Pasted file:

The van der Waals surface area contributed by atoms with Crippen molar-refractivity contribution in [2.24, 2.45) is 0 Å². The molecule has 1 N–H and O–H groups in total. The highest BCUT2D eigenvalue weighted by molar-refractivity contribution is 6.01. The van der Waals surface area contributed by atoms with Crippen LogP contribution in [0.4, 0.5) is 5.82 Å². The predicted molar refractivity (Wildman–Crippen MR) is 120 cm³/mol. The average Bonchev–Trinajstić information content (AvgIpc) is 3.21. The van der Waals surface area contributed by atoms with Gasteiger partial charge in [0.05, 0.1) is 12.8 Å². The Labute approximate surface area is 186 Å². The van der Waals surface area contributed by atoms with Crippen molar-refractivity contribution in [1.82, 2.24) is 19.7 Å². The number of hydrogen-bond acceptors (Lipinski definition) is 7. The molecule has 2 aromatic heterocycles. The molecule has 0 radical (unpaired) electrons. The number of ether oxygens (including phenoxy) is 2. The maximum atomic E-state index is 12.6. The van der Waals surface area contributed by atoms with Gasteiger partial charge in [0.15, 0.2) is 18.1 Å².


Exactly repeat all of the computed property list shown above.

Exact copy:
The van der Waals surface area contributed by atoms with Crippen molar-refractivity contribution in [2.24, 2.45) is 0 Å². The molecule has 1 N–H and O–H groups in total. The highest BCUT2D eigenvalue weighted by molar-refractivity contribution is 6.01. The van der Waals surface area contributed by atoms with Crippen LogP contribution in [0.4, 0.5) is 5.82 Å². The predicted molar refractivity (Wildman–Crippen MR) is 120 cm³/mol. The average Bonchev–Trinajstić information content (AvgIpc) is 3.21. The van der Waals surface area contributed by atoms with Gasteiger partial charge in [0.05, 0.1) is 12.8 Å². The Labute approximate surface area is 186 Å². The van der Waals surface area contributed by atoms with Crippen molar-refractivity contribution in [1.82, 2.24) is 19.7 Å². The number of hydrogen-bond acceptors (Lipinski definition) is 7. The molecule has 2 aromatic heterocycles. The molecule has 0 radical (unpaired) electrons. The number of ether oxygens (including phenoxy) is 2. The maximum atomic E-state index is 12.6. The van der Waals surface area contributed by atoms with Gasteiger partial charge in [0.15, 0.2) is 18.1 Å².